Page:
Based on Joe Hill’s short story of the same name, Black Phone is a dark and disturbing tale set in a small Colorado town in 1978. Although not based on true events, the film will still be relevant to anyone who grew up in that era. at that time, because it was a time in history when it was unusual for the faces of missing children to appear on the side of milk cartons.
Unfortunately, many of these children were never seen again, and this is the case in Scott Derickson’s (Sinister, The Exorcism of Emily Rose) film, where several children disappeared without a trace. The identity of their abductor is unknown, but a young girl, Gwen (Madeline McGraw), has psychic abilities that reveal clues about the Grabber, a hunter-like figure whose name terrorizes the neighborhood children.
When her 13-year-old brother Finny (Mason Thames) falls victim to this masked monster, Gwen tells her disbelieving father (Jeremy Davies) that he is behind the boy’s abduction. He’s slow to listen, but the local police, in desperate need of a good lead, listens to him and begins searching for the hapless teenager.
Meanwhile, Finney, now locked in a dark basement, begins to plot his escape. Since Grabber is bigger and stronger than him, his chances of survival are slim. Thankfully, help finally arrives when a disconnected black phone mysteriously starts ringing in the corner of the room. The callers on the other end of the phone aren’t call center employees trying to persuade Finney to switch to better broadband tales. Instead, they are the ghosts of the Grabber’s previous victims, who advise Finny on what he must do to avoid the dire fate that may await him.
It’s not the first film to focus on the plight of abducted youth, but it offers a new twist on films you may have seen before as it mixes supernatural themes into its terrifying story.
There will be times when you find yourself trapped as Finny, hoping for a happy ending as you watch the hapless teenager fail in his attempts to escape the killer’s clutches. Only when the black phone starts ringing can you be a little more hopeful, but knowing that the calling ghosts can’t escape the Grabber, you can be heartbroken when you assume Finny will share the same fate.
It would be wrong for me to reveal more about the plot, but if you are brave enough to watch this terrifying tale of terror, you can find out for yourself about the twists and turns of the story. I recommend you go and see it because it is one of the best horror movies of recent times.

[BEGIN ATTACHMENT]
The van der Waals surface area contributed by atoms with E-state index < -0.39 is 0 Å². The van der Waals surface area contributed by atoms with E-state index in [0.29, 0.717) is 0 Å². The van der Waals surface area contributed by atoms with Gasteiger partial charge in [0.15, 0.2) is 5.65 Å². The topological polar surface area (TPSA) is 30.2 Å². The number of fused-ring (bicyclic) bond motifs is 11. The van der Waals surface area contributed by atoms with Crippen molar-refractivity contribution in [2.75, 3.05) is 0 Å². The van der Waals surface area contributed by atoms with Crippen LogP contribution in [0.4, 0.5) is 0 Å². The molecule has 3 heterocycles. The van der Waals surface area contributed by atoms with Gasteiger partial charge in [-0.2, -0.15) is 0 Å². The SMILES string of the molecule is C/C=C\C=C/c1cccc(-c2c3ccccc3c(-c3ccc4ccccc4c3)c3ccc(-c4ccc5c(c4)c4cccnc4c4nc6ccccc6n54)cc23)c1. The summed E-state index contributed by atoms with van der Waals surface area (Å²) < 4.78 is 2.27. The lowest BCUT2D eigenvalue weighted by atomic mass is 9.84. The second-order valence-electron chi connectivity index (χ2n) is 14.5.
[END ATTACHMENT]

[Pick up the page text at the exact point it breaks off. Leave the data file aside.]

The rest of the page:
Hawkes is downright badass as the child-snapping serial killer and manages to chill the bones every time he appears on screen. But while he’s probably the actor most talked about by people watching this movie, it’s Thames who gives the strongest performance, as he needs to capture every sense of terror he’s experiencing on his frightened young face.
He’s brilliant in the role, and if there’s any justice in the world, he should go on to a great acting career as Hawke, who made an early impression as a child actor in the 1980s.
Obvious comparisons can be made to IT and Stranger Things, with its small-town setting and children in danger story, but Derrickson manages to tell a much scarier tale. Pennywise is certainly a monstrous creation, but there’s nothing more terrifying than a trans-dimensional entity that captures children for its own depraved pleasure in a man that none of us can relate to.
Grabber is scary because we know there are people like him in the world, even if they don’t wear scary face masks to hide their identities. Any parent who watched Black Phone will definitely think twice before letting their kids roam the streets unsupervised after watching this movie!
Great Opening Sequence
With a great opening sequence as we learn more about Finney and some of the other teenagers in the neighborhood, it’s often tense and scary. The abduction scene is bone-chilling, and the moments where we both see and hear the spirits of the Grabber victims are very well executed.
The only downsides to Black Phone are the rushed ending and the lack of backstory regarding the Grabber. These are only minor flaws in a very good film, but if Derrickson had taken the time to tell a more detailed story, this could have been a future classic.
Even if ‘like’ is the wrong word when discussing a movie about child abduction and murder, there’s still a lot to like here. It’s one of Blumhouse’s best and will likely haunt you for days afterward. It’s probably Derrickson’s best film (although Sinister is a worthy contender) and proof that horror films can still be creepy without lots of gore and violence.